Modesty comes naturally to IPC The Hospitalist Co. executive Dave Bowman, MD. He shies from the spotlight and seeks to downplay his own accomplishments in favor of talking about the results of those he works with.
That tack got a bit more difficult last month when Dr. Bowman, based in Tucson, Ariz., received the Medical Group Management Association (MGMA) and American College of Medical Practice Executives’ (ACMPE) “Physician Executive of the Year” award for 2011. It’s the second year in a row the honor went to an HM leader; last year’s winner was IPC chief executive Adam Singer, MD.
Dr. Bowman was praised both for his professional skills and the heroic role he played providing medical aid in the immediate aftermath of the Jan. 8 shooting in Tucson that left six people dead and injured 13 others, including U.S. Rep. Gabrielle Giffords (D-Ariz.)
Dr. Bowman tried to downplay the award until it was presented at a conference last month in Las Vegas. “When I step back and look at it from a non-physician-jaundiced view, that was a pretty neat thing. I was very humbled and grateful,” he says.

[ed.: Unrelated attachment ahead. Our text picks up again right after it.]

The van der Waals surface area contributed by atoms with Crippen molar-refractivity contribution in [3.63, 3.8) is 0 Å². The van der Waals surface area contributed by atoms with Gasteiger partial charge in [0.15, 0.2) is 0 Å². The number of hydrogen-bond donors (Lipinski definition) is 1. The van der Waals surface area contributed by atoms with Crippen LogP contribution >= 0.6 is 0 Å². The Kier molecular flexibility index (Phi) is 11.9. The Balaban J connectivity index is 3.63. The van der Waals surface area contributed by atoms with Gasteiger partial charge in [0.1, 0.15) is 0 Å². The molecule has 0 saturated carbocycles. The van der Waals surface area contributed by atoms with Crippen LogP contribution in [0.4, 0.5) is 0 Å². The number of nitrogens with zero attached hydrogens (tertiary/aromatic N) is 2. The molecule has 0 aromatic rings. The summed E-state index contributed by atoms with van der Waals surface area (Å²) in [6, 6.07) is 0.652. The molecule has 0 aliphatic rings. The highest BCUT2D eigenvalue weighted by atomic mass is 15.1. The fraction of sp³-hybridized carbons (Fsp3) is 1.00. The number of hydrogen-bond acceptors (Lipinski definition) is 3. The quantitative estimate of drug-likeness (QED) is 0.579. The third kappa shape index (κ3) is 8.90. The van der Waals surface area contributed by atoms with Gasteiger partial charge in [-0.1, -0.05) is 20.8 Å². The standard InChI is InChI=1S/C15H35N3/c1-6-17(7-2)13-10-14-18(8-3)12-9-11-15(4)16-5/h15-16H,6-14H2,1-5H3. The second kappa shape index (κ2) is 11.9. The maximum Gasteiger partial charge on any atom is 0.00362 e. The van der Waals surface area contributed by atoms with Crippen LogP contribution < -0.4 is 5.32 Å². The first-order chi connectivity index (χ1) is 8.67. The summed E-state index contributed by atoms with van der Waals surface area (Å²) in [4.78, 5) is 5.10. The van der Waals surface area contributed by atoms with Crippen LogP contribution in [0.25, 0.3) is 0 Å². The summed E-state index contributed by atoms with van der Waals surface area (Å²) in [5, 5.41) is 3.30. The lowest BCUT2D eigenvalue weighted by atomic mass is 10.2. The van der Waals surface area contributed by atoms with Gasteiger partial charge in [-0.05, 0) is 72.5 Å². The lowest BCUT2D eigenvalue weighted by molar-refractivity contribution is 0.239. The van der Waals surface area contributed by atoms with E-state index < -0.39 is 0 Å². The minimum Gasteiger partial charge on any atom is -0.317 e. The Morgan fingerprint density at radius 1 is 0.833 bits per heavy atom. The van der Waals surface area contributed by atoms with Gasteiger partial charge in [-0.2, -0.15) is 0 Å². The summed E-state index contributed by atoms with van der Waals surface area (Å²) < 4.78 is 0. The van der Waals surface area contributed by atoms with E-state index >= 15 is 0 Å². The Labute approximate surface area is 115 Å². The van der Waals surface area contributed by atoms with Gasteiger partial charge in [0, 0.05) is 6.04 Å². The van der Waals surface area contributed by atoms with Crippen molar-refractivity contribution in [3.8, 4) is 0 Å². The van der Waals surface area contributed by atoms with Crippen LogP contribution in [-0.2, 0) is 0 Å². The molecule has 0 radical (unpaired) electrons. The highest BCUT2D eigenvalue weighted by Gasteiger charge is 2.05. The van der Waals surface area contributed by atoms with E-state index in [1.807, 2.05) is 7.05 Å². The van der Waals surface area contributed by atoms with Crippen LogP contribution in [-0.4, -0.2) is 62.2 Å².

He quickly adds, though, that the award means those he works with are doing their jobs just as exceptionally.
“You have to have a team to take care of people,” he says. “If you’re a lone wolf, you can do a good job for your 16 patients that day. But what happens when you leave? … You have to be part of a team to ensure the good work you’re doing is continued.”
Dr. Bowman, IPC’s executive director in Tucson, has grown his group’s practice to more than 75 physicians and non-physician providers. He notes that all of his providers with at least one year of seniority sit on at least one committee at their institution.
But his most sage advice for hospitalist leaders?
“Get involved, be out there,” he says. “Take night call because you have two letters after your name that says you can do it. … Be involved clinically, not just administratively.”